Competition in BJJ is one of the main drivers of the sport and industry. It is an essential part of the culture that has developed around our sport. Outside of the obvious part of competing to test your skills, tournaments provide several important facets to the sport: opportunities for socializing and building chemistry with your teammates, spectating, checking out products that would not be readily available elsewhere, and most importantly, they are also great for supporting the growing BJJ industry. Tournaments, academies, and gear companies help fuel the growth of BJJ.
The biggest question associated with tournaments is how often one should compete. Thought processes range from one extreme to the other, such as “it is not necessary to ever compete in your life” or “perhaps once is good, just to know what it feels like,” to “if you don’t compete you’ll never get your next belt.” So, what is the truth of the matter?
At its base, the importance of tournaments is that you can test your skills at a level of intensity that cannot be fully replicated in any academy. The best simulation you can do at your academy is perhaps hold ‘shark tank’ sessions, but that will mostly just push your cardio. Competition challenges far more than just your mechanical skill, as it also challenges your mental state. When competing, most people feel a large amount of pressure. Whether it’s pressure because they don’t want to disappoint their instructor/teammates or they just have too much pride to risk losing, training hard at the gym can never mimic this feeling.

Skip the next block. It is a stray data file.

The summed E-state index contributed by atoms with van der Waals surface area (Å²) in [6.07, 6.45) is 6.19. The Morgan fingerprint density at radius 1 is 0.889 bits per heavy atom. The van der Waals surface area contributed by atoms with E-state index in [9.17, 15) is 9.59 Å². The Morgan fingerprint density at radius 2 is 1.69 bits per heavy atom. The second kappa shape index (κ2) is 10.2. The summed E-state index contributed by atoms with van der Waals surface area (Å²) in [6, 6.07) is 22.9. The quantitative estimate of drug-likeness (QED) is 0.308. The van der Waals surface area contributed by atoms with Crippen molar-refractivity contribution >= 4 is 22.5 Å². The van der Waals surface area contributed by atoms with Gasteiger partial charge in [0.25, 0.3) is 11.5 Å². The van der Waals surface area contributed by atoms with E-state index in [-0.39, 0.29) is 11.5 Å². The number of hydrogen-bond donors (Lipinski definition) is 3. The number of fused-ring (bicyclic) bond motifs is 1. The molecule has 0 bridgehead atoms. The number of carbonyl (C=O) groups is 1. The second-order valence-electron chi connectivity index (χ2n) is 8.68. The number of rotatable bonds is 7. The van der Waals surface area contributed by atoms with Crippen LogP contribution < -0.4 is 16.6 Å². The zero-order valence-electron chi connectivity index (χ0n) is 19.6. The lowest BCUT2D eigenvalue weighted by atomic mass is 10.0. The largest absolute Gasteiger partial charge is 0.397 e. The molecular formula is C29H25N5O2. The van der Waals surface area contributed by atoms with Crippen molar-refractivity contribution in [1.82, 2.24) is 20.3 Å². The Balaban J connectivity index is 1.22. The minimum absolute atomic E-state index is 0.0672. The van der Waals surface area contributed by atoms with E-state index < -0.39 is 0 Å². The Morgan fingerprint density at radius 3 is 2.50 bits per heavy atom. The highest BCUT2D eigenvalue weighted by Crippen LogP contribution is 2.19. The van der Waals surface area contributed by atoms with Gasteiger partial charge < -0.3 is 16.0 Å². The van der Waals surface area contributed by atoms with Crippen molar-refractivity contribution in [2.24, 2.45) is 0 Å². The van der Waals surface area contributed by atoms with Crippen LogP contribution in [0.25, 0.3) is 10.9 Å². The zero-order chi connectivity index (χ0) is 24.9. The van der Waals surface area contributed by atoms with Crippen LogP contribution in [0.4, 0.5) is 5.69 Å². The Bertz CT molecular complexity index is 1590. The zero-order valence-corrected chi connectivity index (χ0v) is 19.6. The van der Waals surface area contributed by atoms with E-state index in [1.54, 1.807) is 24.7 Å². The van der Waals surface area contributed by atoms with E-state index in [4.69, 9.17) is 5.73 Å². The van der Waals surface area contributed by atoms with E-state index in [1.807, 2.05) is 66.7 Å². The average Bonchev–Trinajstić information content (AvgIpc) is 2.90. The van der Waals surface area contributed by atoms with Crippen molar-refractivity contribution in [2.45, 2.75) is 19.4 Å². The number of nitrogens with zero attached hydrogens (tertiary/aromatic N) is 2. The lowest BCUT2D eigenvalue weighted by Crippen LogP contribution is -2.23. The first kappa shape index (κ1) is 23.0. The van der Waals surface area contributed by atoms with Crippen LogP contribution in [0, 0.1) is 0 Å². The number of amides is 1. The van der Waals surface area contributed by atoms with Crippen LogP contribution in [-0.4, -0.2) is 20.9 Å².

Is it really a big deal to never experience this mental challenge and still be good at jiu-jitsu? Yes and no. If you can go into a gym and dominate but then go into a tournament and crumble because you can’t deal with the pressure, then you’re not a very good martial artist (at least on the competition side). Maybe you’re just a good athlete, but not a good martial artist. BJJ and martial arts in general are more than just a lifestyle, it’s being able to overcome both physical and mental barriers. At its heart, jiu-jitsu is an art of self-defense. If you can’t keep it together in a tournament, how are you going to stay cool on the street if you get attacked?
Competing in tournaments is the most pressure you can put on yourself mentally without actually going and testing yourself in a street fight - which would be a bad idea of course. So, the question remains: how often should you compete? It is different for everyone, but you should compete enough times to where you feel that the pressure of competition has subsided to a point where you can perform just as well on the mats as you do in the gym. There is no harm in competing more often than that, but not everyone can manage that in their busy lives. The main thing is that you were able to conquer the pressure and know that you can utilize the skills you have developed even under the intense circumstances of competition.